A new report from the Economist Intelligence Unit (EIU), sponsored by Reckitt – the company behind some of the world’s most recognisable and trusted consumer brands in Hygiene, Health and Nutrition - has launched today. The findings are focused on the global state of health literacy and its policy drivers.
‘Health literacy around the world: policy approaches to wellbeing through knowledge and empowerment’ is an independent research analysis of health literacy that looks at how health literacy can be boosted in national policy and in the education, healthcare and digital sectors.
The report is being launched this week ahead of International Self-Care Day (Saturday 24th July).
Key highlights of the report
The report provides a comprehensive overview of seven countries to show different levels of accomplishment in health literacy.
Some of the key highlights from the report, include:
- Addressing and improving health literacy requires action from individuals and health organisations and wider government, as well as industry and academic institutions - we all have a part to play
- Health literacy improves lives, reduces health inequalities, boosts the health of future generations, allows for more patient-centric care and can even reduce healthcare costs
- Health literacy can create ‘herd immunity’ against misinformation and disinformation – a major issue highlighted during the COVID-19 pandemic
- Barriers to health literacy can include socioeconomic status, access to education, language and disability barriers
Across the healthcare, education and digital sectors, the report found that...
- Healthcare professionals and pharmacists are key in supporting the improvement of health literacy and can play a major role in enabling self-care
- Schools and the broader education system provide an ideal environment to introduce health literacy programmes, but adult education can often be overlooked and more should be done to target vulnerable adult populations
- Digital technology can bring both opportunities and challenges – emerging technologies such as artificial intelligence and wearable tech are improving engagement in health literacy and enabling self-care. With technology comes challenges relating to quantity and quality of information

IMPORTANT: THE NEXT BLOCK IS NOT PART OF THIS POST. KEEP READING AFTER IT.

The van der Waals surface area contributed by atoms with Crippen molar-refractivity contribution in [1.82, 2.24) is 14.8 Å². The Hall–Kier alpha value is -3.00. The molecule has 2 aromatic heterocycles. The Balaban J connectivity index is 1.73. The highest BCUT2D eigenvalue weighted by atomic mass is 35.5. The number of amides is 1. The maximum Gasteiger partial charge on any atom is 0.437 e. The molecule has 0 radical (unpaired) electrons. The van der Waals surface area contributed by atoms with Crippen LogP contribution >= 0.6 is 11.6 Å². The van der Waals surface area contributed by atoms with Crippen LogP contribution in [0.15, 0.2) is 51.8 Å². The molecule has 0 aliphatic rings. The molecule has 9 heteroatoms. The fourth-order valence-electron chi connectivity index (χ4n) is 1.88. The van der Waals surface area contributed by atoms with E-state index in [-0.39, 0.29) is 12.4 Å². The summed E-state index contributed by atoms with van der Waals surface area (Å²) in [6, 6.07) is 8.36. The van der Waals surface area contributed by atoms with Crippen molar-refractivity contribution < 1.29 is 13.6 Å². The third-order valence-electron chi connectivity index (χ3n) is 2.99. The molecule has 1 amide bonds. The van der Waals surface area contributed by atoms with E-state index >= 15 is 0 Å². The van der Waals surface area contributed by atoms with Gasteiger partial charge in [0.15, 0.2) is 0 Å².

Kris Licht, President, Health said: “We’ve all taken new, extraordinary steps to protect the health of our families, communities and ourselves over the past year. We’re having conversations about our physical and mental health in places we’ve not had these discussions before, which is a positive outcome of the pandemic.
“We’re also using all the tools we have available to practice self-care, which supports our stretched healthcare systems and empowers people to look after their loved ones. Increasing our understanding of how to use the resources available in order to prioritise self-care is a critical part of developing self-care capabilities, so this report from the EIU on health literacy couldn’t be better timed.”
Judy Stenmark, GSCF Director General, added: “Health Literacy is a critical enabler of self-care as it empowers people and societies to improve their health. If self-care does not go hand in hand with health education and literacy there is the potential for incorrect self-diagnosis and missed opportunities to take the right actions at the right time, which can have serious consequences. This is an important factor for all stakeholders to understand.
“Covid has shone a spotlight on the value of self-care and consequently the importance of a health literate global society – working together now will lead to improved consumer health outcomes and more resilient health systems.”
For more detail on health literacy and how it looks across the world today, download the full report here